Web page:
Bryan Colangelo has been making denials like a politician. The Philadelphia 76ers president has been alleged to have used multiple Twitter "burner" accounts to post player health information, troll former GM Sam Hinkie and praise himself in a fascinating story by The Ringer.
The gist is that Colangelo supposedly had multiple anonymous Twitter accounts, using several of them to leak sensitive information about Sixer players and criticize those who disagreed with him. When Ringer writer Ben Detrick asked the Sixers about two of the accounts, not revealing he knew about the other three, the remaining accounts suddenly became private on the same day.
Colangelo has denied any involvement and his star center Joel Embid has said Colangelo spoke to him personally and he believes him for now.
Detrick began looking into the story after a tip from an anonymous source used an open-source tool to discover the five accounts had similarities in tone and language use. After following the accounts and noting the information posted by them, Detrick began to wonder if it was indeed someone at the Sixers posting to them and began his investigation.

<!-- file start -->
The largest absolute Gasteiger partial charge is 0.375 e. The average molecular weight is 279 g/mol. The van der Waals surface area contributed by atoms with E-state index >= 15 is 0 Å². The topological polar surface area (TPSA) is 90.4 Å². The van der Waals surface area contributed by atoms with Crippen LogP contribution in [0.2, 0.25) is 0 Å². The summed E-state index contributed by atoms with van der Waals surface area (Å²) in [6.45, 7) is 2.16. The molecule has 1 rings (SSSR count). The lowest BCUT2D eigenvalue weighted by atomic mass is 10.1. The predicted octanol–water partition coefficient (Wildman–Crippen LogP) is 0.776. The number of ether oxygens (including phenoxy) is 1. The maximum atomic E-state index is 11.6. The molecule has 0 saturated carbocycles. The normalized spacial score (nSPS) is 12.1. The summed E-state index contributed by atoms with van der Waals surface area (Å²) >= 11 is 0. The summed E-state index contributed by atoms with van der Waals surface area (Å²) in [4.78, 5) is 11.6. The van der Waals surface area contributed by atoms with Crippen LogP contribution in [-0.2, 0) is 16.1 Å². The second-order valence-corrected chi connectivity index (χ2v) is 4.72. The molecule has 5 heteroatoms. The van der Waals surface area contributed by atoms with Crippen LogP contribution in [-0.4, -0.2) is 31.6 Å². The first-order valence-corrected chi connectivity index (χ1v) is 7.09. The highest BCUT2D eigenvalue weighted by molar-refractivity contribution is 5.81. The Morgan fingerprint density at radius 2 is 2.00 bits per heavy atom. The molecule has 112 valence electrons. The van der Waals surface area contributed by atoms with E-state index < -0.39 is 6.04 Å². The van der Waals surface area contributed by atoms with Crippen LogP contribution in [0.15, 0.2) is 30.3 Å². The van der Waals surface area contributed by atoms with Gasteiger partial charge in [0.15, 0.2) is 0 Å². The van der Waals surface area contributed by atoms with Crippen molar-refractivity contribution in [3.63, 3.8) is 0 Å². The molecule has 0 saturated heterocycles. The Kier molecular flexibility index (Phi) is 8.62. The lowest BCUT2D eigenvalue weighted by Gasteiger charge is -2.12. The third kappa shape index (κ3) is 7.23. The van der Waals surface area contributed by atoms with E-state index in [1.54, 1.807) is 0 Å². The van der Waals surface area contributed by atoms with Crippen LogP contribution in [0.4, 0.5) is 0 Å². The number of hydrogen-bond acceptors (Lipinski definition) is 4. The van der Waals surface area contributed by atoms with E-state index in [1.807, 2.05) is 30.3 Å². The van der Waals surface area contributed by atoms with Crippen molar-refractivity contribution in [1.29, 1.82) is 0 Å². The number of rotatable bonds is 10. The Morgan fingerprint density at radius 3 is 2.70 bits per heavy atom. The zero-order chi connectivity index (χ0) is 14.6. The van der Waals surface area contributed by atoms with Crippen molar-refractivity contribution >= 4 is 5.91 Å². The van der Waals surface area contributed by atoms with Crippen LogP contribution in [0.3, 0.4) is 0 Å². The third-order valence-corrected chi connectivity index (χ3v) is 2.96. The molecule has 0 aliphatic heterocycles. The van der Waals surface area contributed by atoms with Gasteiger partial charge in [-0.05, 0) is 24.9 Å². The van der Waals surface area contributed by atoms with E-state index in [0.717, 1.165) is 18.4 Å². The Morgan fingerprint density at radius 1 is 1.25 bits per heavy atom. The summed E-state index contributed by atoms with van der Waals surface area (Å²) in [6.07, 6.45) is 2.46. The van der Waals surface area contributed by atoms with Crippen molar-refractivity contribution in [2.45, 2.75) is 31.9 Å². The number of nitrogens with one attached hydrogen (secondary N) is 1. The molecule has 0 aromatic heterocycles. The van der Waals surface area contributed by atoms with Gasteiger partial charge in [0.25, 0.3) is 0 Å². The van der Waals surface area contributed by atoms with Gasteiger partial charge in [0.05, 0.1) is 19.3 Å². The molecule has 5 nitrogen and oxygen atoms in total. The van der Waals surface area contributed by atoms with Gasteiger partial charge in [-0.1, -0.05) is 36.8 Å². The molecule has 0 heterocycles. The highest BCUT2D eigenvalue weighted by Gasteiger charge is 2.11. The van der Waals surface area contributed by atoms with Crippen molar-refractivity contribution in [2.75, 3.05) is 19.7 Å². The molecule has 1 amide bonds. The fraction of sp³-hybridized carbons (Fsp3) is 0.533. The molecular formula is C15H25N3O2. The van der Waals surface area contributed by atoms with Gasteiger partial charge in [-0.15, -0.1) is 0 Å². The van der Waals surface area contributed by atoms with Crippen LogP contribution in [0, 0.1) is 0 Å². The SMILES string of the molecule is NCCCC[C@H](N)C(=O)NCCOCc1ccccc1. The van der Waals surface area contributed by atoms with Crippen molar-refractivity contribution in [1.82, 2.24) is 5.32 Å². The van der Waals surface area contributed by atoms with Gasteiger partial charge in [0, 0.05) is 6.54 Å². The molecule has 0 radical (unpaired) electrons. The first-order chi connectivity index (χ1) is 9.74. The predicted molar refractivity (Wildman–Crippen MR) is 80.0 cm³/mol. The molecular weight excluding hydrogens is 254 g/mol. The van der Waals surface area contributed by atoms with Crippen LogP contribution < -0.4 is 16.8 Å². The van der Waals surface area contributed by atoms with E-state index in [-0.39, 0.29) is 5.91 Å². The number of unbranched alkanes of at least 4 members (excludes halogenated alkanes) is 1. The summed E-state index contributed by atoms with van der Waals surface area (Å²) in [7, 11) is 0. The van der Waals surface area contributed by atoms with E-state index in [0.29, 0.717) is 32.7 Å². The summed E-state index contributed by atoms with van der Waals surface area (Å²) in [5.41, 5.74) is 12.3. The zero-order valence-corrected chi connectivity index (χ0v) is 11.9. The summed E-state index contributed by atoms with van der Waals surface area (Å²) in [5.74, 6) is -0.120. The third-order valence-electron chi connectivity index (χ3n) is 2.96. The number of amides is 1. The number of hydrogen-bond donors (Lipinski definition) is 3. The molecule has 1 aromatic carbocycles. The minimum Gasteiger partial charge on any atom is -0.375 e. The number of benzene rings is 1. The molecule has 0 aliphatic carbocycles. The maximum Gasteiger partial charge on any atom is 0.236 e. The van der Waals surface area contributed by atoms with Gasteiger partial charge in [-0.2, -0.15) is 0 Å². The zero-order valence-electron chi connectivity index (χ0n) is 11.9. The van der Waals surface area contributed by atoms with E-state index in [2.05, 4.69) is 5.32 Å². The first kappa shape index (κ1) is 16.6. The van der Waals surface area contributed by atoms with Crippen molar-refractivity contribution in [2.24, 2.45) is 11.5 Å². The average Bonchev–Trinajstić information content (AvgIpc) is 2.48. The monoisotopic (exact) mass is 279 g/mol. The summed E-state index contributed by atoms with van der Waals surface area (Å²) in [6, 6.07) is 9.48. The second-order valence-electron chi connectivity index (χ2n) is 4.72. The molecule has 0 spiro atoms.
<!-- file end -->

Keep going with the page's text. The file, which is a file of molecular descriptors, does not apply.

These are the types of stories that shine a light on just how vulnerable many are to the lure of social media and also how clueless most are when it comes to how technology works. Maybe Colangelo really didn't do it and it's all a big coincidence, but there clearly seems to be more going on here and the devil is always in the details when it comes to technology.
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Ultimately, someone will figure it out. The Sixers are now investigating the incident and even if Colangelo were to delete all the accounts from his phones and computers, there would be a trail. And the person following that trail is undoubtedly going to be better at understanding how the digital world works than the Sixers GM.
To make it worse, there isn't any way to claim your account was hacked as has happened over and over again with dumb posts to social media. The only reason people continue to drag out that tired excuse is that it creates doubt on some level and, if they play it cool after that, it's possible they can get away with it. Given the 15-second shelf life of internet scandals, they are probably right.
But, to think someone who has been one of the best at his job in his profession might be dumb enough (nevermind petty and disloyal) to pull something like this just goes to show no one is above it.
For now, Colangelo will deny it all and the Sixers will investigate. At the end of the day, his job is on the line, so he better hope, if he did indeed do this, he covered his tracks well. Our guess is he probably didn't.